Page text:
The PCEHR: Moving forward

I can confirm that the Government is not going to build a massive data repository. We don’t believe it would deliver any additional benefits to clinicians or patients – and it creates unnecessary risks (~Nicola Roxon)

The PCEHR: Moving forward I’ve studied the PCEHR but I’m still not sure what the government has built and for what purposes. I was always under the impression that the PCEHR was designed to assist clinicians to improve patient care through better data flow. But this may not be the case.

The recent resignation of NEHTA’s top National Clinical Leads is an ominous sign. If the Department of Health does not start sharing ownership of the PCEHR soon and improve governance of the system, the PCEHR will fail. Here’s a quick rundown of the issues and how to move forward.

Legal issues

A first glance at the PCEHR Act 2012 seems to confirm that the PCEHR is built for clinicians, as its four purposes are clinical in nature:

  • To help overcome fragmentation of health information
  • To improve the availability and quality of health information
  • To reduce the occurrence of adverse medical events and the duplication of treatment
  • To improve the coordination and quality of healthcare provided to consumers by different healthcare providers

So far so good. But the Act is 93 pages long and I could find at least five other ‘non-official’ purposes of the PCEHR spread out throughout the Act:

  • Law enforcement purposes
  • Health provider indemnity insurance cover purposes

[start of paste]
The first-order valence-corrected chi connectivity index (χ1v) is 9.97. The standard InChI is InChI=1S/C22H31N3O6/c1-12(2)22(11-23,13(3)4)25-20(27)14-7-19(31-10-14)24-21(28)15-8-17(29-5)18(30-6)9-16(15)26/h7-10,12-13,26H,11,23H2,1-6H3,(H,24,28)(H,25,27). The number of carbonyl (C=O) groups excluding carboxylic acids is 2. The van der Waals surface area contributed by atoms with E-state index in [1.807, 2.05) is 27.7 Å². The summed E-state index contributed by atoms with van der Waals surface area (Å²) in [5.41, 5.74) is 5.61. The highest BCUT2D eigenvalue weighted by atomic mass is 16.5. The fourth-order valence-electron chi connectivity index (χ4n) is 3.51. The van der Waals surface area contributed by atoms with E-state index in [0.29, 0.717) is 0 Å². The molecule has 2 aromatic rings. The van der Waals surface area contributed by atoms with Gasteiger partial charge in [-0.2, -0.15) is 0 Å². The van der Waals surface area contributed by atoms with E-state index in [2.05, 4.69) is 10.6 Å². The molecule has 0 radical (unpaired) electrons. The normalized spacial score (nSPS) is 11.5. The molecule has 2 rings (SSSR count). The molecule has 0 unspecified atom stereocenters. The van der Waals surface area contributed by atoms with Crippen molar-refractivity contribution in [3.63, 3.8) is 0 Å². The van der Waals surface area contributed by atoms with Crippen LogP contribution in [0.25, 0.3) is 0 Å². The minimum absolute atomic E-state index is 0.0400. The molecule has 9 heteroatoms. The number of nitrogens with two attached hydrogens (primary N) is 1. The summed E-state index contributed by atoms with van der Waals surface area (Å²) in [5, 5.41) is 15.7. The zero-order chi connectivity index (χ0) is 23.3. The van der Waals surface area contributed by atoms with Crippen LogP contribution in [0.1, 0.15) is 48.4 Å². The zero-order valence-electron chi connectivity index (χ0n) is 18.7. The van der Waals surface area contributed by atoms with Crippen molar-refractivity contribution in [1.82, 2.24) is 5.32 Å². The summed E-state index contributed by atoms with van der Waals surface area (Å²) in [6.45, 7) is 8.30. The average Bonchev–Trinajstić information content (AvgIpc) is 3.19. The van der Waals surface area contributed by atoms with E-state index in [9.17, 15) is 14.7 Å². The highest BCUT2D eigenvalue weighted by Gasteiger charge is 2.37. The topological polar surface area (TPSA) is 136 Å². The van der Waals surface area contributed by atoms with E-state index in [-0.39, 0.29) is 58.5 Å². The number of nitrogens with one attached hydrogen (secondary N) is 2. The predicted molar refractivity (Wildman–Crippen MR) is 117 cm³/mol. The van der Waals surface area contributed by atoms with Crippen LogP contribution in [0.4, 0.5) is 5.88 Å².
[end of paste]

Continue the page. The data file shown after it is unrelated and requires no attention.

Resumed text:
• Research
  • Public health purposes
  • Other purposes authorised by law

And this is where the concerns begin. These ‘non-official’ purposes are not directly related to the care doctors provide to their patients. In general, one would say that patients and clinicians have to give informed consent before their health information can be used for research or other purposes. It seems like informed consent is missing here.

Contractual flaws

Combine this with certain clauses in the one-sided participation agreement and you’ll forgive me for thinking that the government, contrary to Roxon’s reassuring words, has built a massive data repository:  Once clinicians sign the agreement, they grant the Department of Health and Ageing a perpetual, irrevocable, royalty-free and license-fee free, worldwide, non-exclusive license (including a right to sub-license) to use all material they have uploaded to the PCEHR.

Those who think that you can always opt out are mistaken. Even if health care organisations or practices cancel the participation agreement, seven of the fourteen clauses survive termination, including clauses regarding liability. It is good to know that the government will continue to use the information after cancellation by a clinician or consumer for up to 130 years.

Another concern is the fact that the Minister may make or change PCEHR rules without legislation, and the Department of Health can change the participation agreement at any time without the need for input from clinicians. We thought the After-Hours and PIP contracts by Medicare Locals were a disaster, but this agreement is possibly worse.

Other problems

By now it is obvious that Clinical Leads and professional organisations have not been involved in many important decisions. There is a range of other issues, which I won’t discuss here in detail, including technical software glitches, the absence of MBS item numbers and lack of indemnity insurance cover for the fines related to the PCEHR. Under the PCEHR Act 2012, all clinicians are seen as employees, which could be a problem as many doctors may be employed as contractors for various reasons.

Moving forward

If the PCEHR can be used for data mining, legal purposes, insurance purposes, public health purposes etc, then that is fine, but, I would strongly advise the profession to stay clear from it. If however we agree, that the PCEHR is a clinical tool, then clinicians must be involved in all decisions.